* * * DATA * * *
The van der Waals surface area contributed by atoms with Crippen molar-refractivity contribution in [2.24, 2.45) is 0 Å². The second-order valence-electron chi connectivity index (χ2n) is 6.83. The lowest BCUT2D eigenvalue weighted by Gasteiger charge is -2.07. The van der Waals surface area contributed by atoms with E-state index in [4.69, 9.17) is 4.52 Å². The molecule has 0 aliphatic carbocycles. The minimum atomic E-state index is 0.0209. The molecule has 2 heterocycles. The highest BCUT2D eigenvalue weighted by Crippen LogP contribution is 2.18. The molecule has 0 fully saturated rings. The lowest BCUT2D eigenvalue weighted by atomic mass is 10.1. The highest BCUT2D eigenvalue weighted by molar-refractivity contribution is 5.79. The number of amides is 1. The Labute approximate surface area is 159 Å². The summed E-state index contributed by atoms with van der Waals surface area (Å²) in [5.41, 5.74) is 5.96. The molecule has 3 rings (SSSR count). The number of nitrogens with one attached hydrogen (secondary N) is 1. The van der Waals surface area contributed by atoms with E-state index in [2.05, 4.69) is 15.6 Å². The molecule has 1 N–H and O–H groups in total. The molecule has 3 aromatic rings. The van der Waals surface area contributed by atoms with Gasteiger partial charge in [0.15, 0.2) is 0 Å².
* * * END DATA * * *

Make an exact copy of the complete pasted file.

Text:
The van der Waals surface area contributed by atoms with Crippen molar-refractivity contribution in [2.24, 2.45) is 0 Å². The second-order valence-electron chi connectivity index (χ2n) is 6.83. The lowest BCUT2D eigenvalue weighted by Gasteiger charge is -2.07. The van der Waals surface area contributed by atoms with E-state index in [4.69, 9.17) is 4.52 Å². The molecule has 0 aliphatic carbocycles. The minimum atomic E-state index is 0.0209. The molecule has 2 heterocycles. The highest BCUT2D eigenvalue weighted by Crippen LogP contribution is 2.18. The molecule has 0 fully saturated rings. The lowest BCUT2D eigenvalue weighted by atomic mass is 10.1. The highest BCUT2D eigenvalue weighted by molar-refractivity contribution is 5.79. The number of amides is 1. The Labute approximate surface area is 159 Å². The summed E-state index contributed by atoms with van der Waals surface area (Å²) in [5.41, 5.74) is 5.96. The molecule has 3 rings (SSSR count). The number of nitrogens with one attached hydrogen (secondary N) is 1. The van der Waals surface area contributed by atoms with E-state index in [2.05, 4.69) is 15.6 Å². The molecule has 1 N–H and O–H groups in total. The molecule has 3 aromatic rings. The van der Waals surface area contributed by atoms with Gasteiger partial charge in [0.15, 0.2) is 0 Å².